One example of random error is the parallax error. Random error can be reduced by: - taking repeated readings - find the average value of the reading.

Parallax Error
A parallax error is an error in reading an instrument due to the eye of the observer and pointer are not in a line perpendicular to the plane of the scale.

Metre Rule
A metre rule is 1 meter or 100 cm long. The smallest division is 1 mm or 0.1 cm. Therefore, it can measure length with accuracy up to 0.1 cm or 0.01 m.

Inaccurate measurement

Accurate Measurement

Vernier Callipers
A pair of vernier callipers consists of a main scale and a vernier scale. The main scale is numbered in centimetres, but has milimetre divisions. The vernier scale is a milimeter scale which is 9 mm long and is subdivided into 10 equal divisions. Therefore, each division in the vernier scale has a length of 0.9 mm.

The difference between one division in the main scale and 1 division in the vernier scale in (1.0 mm 0.9 mm =) 0.1 mm. Therefore, the vernier callipers can measure with accuracy up to 0.1 mm or 0.01 cm.

Parts of a vernier caliper:

1. Outside jaws: used to measure external diameter or width of an object 2. Inside jaws: used to measure internal diameter of an object 3. Depth probe: used to measure depths of an object or a hole 4. Main scale: scale marked every mm

5. Main scale: scale marked in inches and fractions 6. Vernier scale gives interpolated measurements to 0.1 mm or better 7. Vernier scale gives interpolated measurements in fractions of an inch 8. Retainer: used to block movable part to allow the easy transferring of a measurement

Steps to obtain a reading

1. Read the main scale directly opposite the zero mark on the vernier scale. In this case, the reading on the main scale is 22 mm or 2.2 cm. 2. The 7th vernier marking coincide with a marking on the main scale. This give a reading of 0.7 mm or 0.07 cm to be added to the main scale reading.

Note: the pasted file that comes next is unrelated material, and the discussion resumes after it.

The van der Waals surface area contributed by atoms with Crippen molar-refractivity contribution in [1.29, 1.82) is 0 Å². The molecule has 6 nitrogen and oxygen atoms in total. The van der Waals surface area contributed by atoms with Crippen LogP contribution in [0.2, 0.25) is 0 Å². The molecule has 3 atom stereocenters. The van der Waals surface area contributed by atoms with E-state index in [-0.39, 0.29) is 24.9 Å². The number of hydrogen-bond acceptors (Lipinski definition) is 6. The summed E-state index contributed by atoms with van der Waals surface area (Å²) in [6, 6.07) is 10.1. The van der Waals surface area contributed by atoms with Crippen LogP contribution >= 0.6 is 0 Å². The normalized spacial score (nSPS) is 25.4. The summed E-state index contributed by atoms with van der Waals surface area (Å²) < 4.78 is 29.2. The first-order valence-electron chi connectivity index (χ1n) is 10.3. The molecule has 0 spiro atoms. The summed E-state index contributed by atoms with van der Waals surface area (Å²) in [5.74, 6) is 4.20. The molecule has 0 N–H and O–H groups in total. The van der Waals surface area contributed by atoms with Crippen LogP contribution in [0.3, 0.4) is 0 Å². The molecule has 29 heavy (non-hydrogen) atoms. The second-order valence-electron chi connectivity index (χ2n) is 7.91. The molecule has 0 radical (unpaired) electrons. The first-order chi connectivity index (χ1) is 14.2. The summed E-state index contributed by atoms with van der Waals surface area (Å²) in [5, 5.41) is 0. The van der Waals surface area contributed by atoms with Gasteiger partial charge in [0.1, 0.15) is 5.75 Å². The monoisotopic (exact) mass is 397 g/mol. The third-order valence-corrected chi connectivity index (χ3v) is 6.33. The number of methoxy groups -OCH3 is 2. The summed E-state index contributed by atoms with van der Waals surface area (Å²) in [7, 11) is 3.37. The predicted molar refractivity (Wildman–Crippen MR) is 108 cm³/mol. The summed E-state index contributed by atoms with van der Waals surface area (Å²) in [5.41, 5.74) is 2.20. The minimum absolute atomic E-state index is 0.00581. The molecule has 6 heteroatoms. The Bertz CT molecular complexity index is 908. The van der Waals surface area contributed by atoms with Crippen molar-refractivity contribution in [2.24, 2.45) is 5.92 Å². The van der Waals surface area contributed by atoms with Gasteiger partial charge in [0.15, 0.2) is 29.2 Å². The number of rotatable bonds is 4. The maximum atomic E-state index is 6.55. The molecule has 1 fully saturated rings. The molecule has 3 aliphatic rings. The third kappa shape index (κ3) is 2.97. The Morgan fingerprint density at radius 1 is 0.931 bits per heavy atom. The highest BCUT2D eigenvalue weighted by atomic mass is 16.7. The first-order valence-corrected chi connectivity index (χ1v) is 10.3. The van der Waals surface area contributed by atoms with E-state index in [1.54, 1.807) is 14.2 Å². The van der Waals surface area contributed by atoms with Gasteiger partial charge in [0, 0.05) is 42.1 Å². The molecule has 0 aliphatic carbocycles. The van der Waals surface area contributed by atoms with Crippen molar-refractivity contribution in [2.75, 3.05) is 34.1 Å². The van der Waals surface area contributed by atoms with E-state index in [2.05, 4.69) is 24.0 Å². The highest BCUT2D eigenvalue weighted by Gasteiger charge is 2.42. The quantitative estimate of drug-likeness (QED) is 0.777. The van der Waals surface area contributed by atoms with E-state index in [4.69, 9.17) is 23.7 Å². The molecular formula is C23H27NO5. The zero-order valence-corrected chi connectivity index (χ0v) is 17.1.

3. The internal diameter of the beaker is obtained by adding the main scale reading to the vernier scale reading. Reading = 22.0 mm + 0.7 mm = 22.7 mm = 2.27 cm

Zero error in vernier callipers

a)Positive zero error

Positive zero error = + 0.02 cm Actual reading = Observed reading zero error = Observe reading (+ 0.02) = Observe reading 0.02

b) Negative zero error

Negative zero error = - (0.10 0.07) cm = - 0.03 cm Actual reading = Observed reading zero error = Observed reading (- 0.03) = Observed reading + 0.03

Micrometer Screw Gauge

The micrometer screw gauge also consist of two scale, the main scale on the sleeve and the vernier scale on the thimble. One complete turn of the thimble moves the spindle by 0.5 mm. There are 50 divisions on the thimble. Hence, each division represents a distance of 0.5 mm/ 50 mm = 0.01 mm. Therefore, a micrometer screw gauge has an accuracy of 0.01 mm of length.

Steps to obtain reading

1.Read the main scale at the edge of the thimble. In this case, it is 4mm

2. Take the thimble reading opposite the datum line of the main scale. In this case, it is 46 divisions, which gives a value of 0.46 mm (46 x 0.01 mm)

3. The reading is taken by adding the main scale reading to the thimble reading. Reading = 4.00 mm + 0.46 mm = 4.46 mm = 0.446 cm


Negative zero error

If the 0 mark on the thimble scale is above the datum line on the main scale, the zero error is negative.

Positive zero error

If the 0 mark on the thimble scale is below the datum line on the main scale, the zero error is positive.

Vernier Callipers External diameter of test tube Internal diameter of test tube Diameter of Artline marker


The thickness of Physic Practical book

The diameter of a 2B pencil